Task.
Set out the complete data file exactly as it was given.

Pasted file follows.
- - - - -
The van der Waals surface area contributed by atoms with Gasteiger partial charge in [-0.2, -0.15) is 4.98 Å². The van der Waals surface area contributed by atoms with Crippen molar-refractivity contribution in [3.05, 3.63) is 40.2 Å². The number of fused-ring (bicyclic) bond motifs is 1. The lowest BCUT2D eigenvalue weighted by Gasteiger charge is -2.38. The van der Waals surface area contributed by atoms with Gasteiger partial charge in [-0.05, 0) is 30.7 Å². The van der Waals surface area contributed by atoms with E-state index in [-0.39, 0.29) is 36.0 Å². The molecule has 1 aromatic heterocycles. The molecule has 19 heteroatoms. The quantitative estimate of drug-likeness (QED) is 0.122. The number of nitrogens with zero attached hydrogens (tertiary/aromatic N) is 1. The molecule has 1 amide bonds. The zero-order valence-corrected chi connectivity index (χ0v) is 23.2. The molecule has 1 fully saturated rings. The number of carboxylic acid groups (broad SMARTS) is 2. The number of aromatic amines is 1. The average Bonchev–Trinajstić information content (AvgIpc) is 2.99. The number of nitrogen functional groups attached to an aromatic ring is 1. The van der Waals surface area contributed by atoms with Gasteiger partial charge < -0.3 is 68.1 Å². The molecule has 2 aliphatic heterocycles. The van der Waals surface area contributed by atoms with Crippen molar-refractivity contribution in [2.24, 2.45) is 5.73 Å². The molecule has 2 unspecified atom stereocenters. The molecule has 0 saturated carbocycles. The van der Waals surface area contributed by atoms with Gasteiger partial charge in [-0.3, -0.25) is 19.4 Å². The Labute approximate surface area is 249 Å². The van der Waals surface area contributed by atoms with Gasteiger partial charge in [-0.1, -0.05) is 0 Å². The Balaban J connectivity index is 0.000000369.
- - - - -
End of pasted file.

The van der Waals surface area contributed by atoms with Gasteiger partial charge in [-0.2, -0.15) is 4.98 Å². The van der Waals surface area contributed by atoms with Crippen molar-refractivity contribution in [3.05, 3.63) is 40.2 Å². The number of fused-ring (bicyclic) bond motifs is 1. The lowest BCUT2D eigenvalue weighted by Gasteiger charge is -2.38. The van der Waals surface area contributed by atoms with Gasteiger partial charge in [-0.05, 0) is 30.7 Å². The van der Waals surface area contributed by atoms with E-state index in [-0.39, 0.29) is 36.0 Å². The molecule has 1 aromatic heterocycles. The molecule has 19 heteroatoms. The quantitative estimate of drug-likeness (QED) is 0.122. The number of nitrogens with zero attached hydrogens (tertiary/aromatic N) is 1. The molecule has 1 amide bonds. The zero-order valence-corrected chi connectivity index (χ0v) is 23.2. The molecule has 1 fully saturated rings. The number of carboxylic acid groups (broad SMARTS) is 2. The number of aromatic amines is 1. The average Bonchev–Trinajstić information content (AvgIpc) is 2.99. The number of nitrogen functional groups attached to an aromatic ring is 1. The van der Waals surface area contributed by atoms with Gasteiger partial charge < -0.3 is 68.1 Å². The molecule has 2 aliphatic heterocycles. The van der Waals surface area contributed by atoms with Crippen molar-refractivity contribution in [2.24, 2.45) is 5.73 Å². The molecule has 2 unspecified atom stereocenters. The molecule has 0 saturated carbocycles. The van der Waals surface area contributed by atoms with Gasteiger partial charge in [-0.3, -0.25) is 19.4 Å². The Labute approximate surface area is 249 Å². The van der Waals surface area contributed by atoms with Gasteiger partial charge in [-0.1, -0.05) is 0 Å². The Balaban J connectivity index is 0.000000369.